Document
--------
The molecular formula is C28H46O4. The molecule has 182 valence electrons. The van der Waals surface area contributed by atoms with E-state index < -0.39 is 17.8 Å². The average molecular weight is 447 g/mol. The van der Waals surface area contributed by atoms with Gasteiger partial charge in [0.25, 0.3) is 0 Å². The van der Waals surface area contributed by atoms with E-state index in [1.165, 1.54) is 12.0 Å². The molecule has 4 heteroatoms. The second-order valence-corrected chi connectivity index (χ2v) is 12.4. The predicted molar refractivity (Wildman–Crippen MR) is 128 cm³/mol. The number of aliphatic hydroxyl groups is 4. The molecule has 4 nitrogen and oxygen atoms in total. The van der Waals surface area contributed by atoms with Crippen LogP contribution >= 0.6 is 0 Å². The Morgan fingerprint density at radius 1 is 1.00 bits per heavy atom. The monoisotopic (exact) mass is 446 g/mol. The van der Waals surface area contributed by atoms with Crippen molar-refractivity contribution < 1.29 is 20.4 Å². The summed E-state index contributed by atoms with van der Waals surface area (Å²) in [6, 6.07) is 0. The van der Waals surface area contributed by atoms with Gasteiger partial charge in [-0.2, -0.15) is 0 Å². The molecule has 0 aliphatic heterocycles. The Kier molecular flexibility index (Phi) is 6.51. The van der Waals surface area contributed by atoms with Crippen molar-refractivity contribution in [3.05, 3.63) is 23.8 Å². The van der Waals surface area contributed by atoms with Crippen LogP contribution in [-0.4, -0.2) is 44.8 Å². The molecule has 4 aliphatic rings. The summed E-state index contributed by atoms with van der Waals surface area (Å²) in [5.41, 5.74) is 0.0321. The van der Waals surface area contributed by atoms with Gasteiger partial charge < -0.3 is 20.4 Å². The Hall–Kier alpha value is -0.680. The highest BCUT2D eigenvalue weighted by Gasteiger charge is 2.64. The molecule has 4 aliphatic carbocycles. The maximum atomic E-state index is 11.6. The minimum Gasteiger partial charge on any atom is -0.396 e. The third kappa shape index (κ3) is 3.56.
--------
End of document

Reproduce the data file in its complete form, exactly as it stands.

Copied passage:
The molecular formula is C28H46O4. The molecule has 182 valence electrons. The van der Waals surface area contributed by atoms with E-state index < -0.39 is 17.8 Å². The average molecular weight is 447 g/mol. The van der Waals surface area contributed by atoms with Gasteiger partial charge in [0.25, 0.3) is 0 Å². The van der Waals surface area contributed by atoms with E-state index in [1.165, 1.54) is 12.0 Å². The molecule has 4 heteroatoms. The second-order valence-corrected chi connectivity index (χ2v) is 12.4. The predicted molar refractivity (Wildman–Crippen MR) is 128 cm³/mol. The number of aliphatic hydroxyl groups is 4. The molecule has 4 nitrogen and oxygen atoms in total. The van der Waals surface area contributed by atoms with Crippen LogP contribution >= 0.6 is 0 Å². The Morgan fingerprint density at radius 1 is 1.00 bits per heavy atom. The monoisotopic (exact) mass is 446 g/mol. The van der Waals surface area contributed by atoms with Crippen molar-refractivity contribution < 1.29 is 20.4 Å². The summed E-state index contributed by atoms with van der Waals surface area (Å²) in [6, 6.07) is 0. The van der Waals surface area contributed by atoms with Gasteiger partial charge in [-0.2, -0.15) is 0 Å². The molecule has 0 aliphatic heterocycles. The Kier molecular flexibility index (Phi) is 6.51. The van der Waals surface area contributed by atoms with Crippen molar-refractivity contribution in [3.05, 3.63) is 23.8 Å². The van der Waals surface area contributed by atoms with Crippen LogP contribution in [-0.4, -0.2) is 44.8 Å². The molecule has 4 aliphatic rings. The summed E-state index contributed by atoms with van der Waals surface area (Å²) in [5.41, 5.74) is 0.0321. The van der Waals surface area contributed by atoms with Gasteiger partial charge < -0.3 is 20.4 Å². The Hall–Kier alpha value is -0.680. The highest BCUT2D eigenvalue weighted by Gasteiger charge is 2.64. The molecule has 4 aliphatic carbocycles. The maximum atomic E-state index is 11.6. The minimum Gasteiger partial charge on any atom is -0.396 e. The third kappa shape index (κ3) is 3.56.